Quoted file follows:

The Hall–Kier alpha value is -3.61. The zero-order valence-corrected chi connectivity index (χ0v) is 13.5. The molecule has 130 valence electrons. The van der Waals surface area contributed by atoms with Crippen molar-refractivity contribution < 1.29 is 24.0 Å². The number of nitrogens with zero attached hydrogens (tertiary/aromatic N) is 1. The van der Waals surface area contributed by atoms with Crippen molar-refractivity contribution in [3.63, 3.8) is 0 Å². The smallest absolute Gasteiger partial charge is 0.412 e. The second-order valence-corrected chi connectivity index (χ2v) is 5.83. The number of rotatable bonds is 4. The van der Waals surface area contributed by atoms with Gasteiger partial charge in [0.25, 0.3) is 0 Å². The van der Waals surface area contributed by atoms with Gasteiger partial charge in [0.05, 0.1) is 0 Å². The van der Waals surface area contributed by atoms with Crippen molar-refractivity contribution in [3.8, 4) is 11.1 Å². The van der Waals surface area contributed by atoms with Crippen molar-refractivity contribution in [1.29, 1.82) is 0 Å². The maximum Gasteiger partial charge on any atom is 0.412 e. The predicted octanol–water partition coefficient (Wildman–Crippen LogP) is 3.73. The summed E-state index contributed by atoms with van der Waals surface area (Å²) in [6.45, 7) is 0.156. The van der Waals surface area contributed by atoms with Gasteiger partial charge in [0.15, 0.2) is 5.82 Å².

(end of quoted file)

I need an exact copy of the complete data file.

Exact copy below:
The Hall–Kier alpha value is -3.61. The zero-order valence-corrected chi connectivity index (χ0v) is 13.5. The molecule has 130 valence electrons. The van der Waals surface area contributed by atoms with Crippen molar-refractivity contribution < 1.29 is 24.0 Å². The number of nitrogens with zero attached hydrogens (tertiary/aromatic N) is 1. The van der Waals surface area contributed by atoms with Crippen molar-refractivity contribution in [3.63, 3.8) is 0 Å². The smallest absolute Gasteiger partial charge is 0.412 e. The second-order valence-corrected chi connectivity index (χ2v) is 5.83. The number of rotatable bonds is 4. The van der Waals surface area contributed by atoms with Gasteiger partial charge in [0.25, 0.3) is 0 Å². The van der Waals surface area contributed by atoms with Gasteiger partial charge in [0.05, 0.1) is 0 Å². The van der Waals surface area contributed by atoms with Crippen molar-refractivity contribution in [3.8, 4) is 11.1 Å². The van der Waals surface area contributed by atoms with Crippen molar-refractivity contribution in [1.29, 1.82) is 0 Å². The maximum Gasteiger partial charge on any atom is 0.412 e. The predicted octanol–water partition coefficient (Wildman–Crippen LogP) is 3.73. The summed E-state index contributed by atoms with van der Waals surface area (Å²) in [6.45, 7) is 0.156. The van der Waals surface area contributed by atoms with Gasteiger partial charge in [0.15, 0.2) is 5.82 Å².